Table of Contents
International Journal of Proteomics
Volume 2010 (2010), Article ID 657261, 11 pages
Research Article

Expression of Heat Shock and Other Stress Response Proteins in Ticks and Cultured Tick Cells in Response to Anaplasma spp. Infection and Heat Shock

1Instituto de Investigación en Recursos Cinegéticos IREC (CSIC-UCLM-JCCM), Ronda de Toledo s/n, 13005 Ciudad Real, Spain
2Department of Veterinary Pathobiology, Center for Veterinary Health Sciences, Oklahoma State University, Stillwater, OK 74078, USA
3Centro de Biología Molecular “Severo Ochoa” (CSIC-UAM), Cantoblanco, 28049 Madrid, Spain
4Utrecht Centre for Tick-borne Diseases (UCTD), Department of Infectious Diseases and Immunology, Faculty of Veterinary Medicine, Utrecht University, Yalelaan 1, 3584CL Utrecht, The Netherlands
5Facultad de Medicina Veterinaria y Zootecnia, Universidad Autónoma de Tamaulipas, Km. 5 carretera Victoria-Mante, Ciudad Victoria, 87000 Tamaulipas, Mexico
6Intituto Zooprofilattico Sperimentale della Sicilia, Via G. Marinuzzi no. 3, Palermo, 90129 Sicily, Italy

Received 8 June 2010; Revised 13 July 2010; Accepted 29 July 2010

Academic Editor: David Sheehan

Copyright © 2010 Margarita Villar et al. This is an open access article distributed under the Creative Commons Attribution License, which permits unrestricted use, distribution, and reproduction in any medium, provided the original work is properly cited.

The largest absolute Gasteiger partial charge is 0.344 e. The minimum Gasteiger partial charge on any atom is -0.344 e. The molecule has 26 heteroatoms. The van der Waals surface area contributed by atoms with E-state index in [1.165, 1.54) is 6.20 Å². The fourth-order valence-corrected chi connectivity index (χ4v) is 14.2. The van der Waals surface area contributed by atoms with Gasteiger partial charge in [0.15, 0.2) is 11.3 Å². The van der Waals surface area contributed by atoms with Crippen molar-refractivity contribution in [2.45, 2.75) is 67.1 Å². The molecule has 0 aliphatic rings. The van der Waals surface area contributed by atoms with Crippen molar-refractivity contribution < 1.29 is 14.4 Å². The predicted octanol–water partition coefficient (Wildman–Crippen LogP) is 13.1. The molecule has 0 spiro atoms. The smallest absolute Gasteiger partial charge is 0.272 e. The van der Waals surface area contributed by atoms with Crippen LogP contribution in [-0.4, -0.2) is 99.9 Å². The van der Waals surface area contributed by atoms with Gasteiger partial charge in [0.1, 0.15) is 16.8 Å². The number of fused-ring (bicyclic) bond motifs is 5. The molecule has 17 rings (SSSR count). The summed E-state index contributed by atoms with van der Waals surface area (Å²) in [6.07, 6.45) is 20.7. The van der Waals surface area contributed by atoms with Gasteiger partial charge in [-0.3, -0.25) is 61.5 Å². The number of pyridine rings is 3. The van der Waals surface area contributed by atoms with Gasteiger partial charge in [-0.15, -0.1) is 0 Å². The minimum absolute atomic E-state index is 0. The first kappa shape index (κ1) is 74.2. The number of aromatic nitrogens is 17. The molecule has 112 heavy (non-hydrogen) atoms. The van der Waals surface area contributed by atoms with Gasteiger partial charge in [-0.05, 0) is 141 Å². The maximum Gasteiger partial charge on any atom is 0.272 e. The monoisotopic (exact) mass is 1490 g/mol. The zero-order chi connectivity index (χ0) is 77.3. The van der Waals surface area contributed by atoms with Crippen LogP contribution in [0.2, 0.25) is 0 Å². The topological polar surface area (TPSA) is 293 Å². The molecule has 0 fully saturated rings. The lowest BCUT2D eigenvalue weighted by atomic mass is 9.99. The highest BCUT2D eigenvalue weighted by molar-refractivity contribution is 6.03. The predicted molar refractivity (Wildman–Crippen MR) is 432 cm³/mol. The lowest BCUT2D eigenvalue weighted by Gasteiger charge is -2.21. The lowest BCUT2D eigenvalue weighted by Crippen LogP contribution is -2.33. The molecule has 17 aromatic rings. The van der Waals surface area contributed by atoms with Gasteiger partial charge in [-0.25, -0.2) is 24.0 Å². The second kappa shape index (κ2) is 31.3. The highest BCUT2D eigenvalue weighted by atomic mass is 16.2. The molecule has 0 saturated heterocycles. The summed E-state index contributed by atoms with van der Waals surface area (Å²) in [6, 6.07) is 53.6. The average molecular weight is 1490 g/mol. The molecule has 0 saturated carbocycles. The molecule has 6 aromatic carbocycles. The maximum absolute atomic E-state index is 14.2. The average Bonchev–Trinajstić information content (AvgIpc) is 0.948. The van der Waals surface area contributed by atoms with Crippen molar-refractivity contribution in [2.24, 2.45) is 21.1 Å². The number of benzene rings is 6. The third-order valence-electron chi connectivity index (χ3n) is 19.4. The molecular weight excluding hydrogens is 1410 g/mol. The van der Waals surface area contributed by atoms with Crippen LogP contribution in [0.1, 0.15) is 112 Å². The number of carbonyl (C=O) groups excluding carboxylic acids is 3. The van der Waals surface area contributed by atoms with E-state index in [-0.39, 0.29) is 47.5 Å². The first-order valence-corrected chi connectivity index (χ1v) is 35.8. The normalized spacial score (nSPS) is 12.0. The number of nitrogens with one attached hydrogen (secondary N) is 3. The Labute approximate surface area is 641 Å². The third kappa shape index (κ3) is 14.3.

Ticks are ectoparasites of animals and humans that serve as vectors of Anaplasma and other pathogens that affect humans and animals worldwide. Ticks and the pathogens that they transmit have coevolved molecular interactions involving genetic traits of both the tick and the pathogen that mediate their development and survival. In this paper, the expression of heat shock proteins (HSPs) and other stress response proteins (SRPs) was characterized in ticks and cultured tick cells by proteomics and transcriptomics analyses in response to Anaplasma spp. infection and heat shock. The results of these studies demonstrated that the stress response was activated in ticks and cultured tick cells after Anaplasma spp. infection and heat shock. However, in the natural vector-pathogen relationship, HSPs and other SRPs were not strongly activated, which likely resulted from tick-pathogen coevolution. These results also demonstrated pathogen- and tick-specific differences in the expression of HSPs and other SRPs in ticks and cultured tick cells infected with Anaplasma spp. and suggested the existence of post-transcriptional mechanisms induced by Anaplasma spp. to control tick response to infection. These results illustrated the complexity of the stress response in ticks and suggested a function for the HSPs and other SRPs during Anaplasma spp. infection.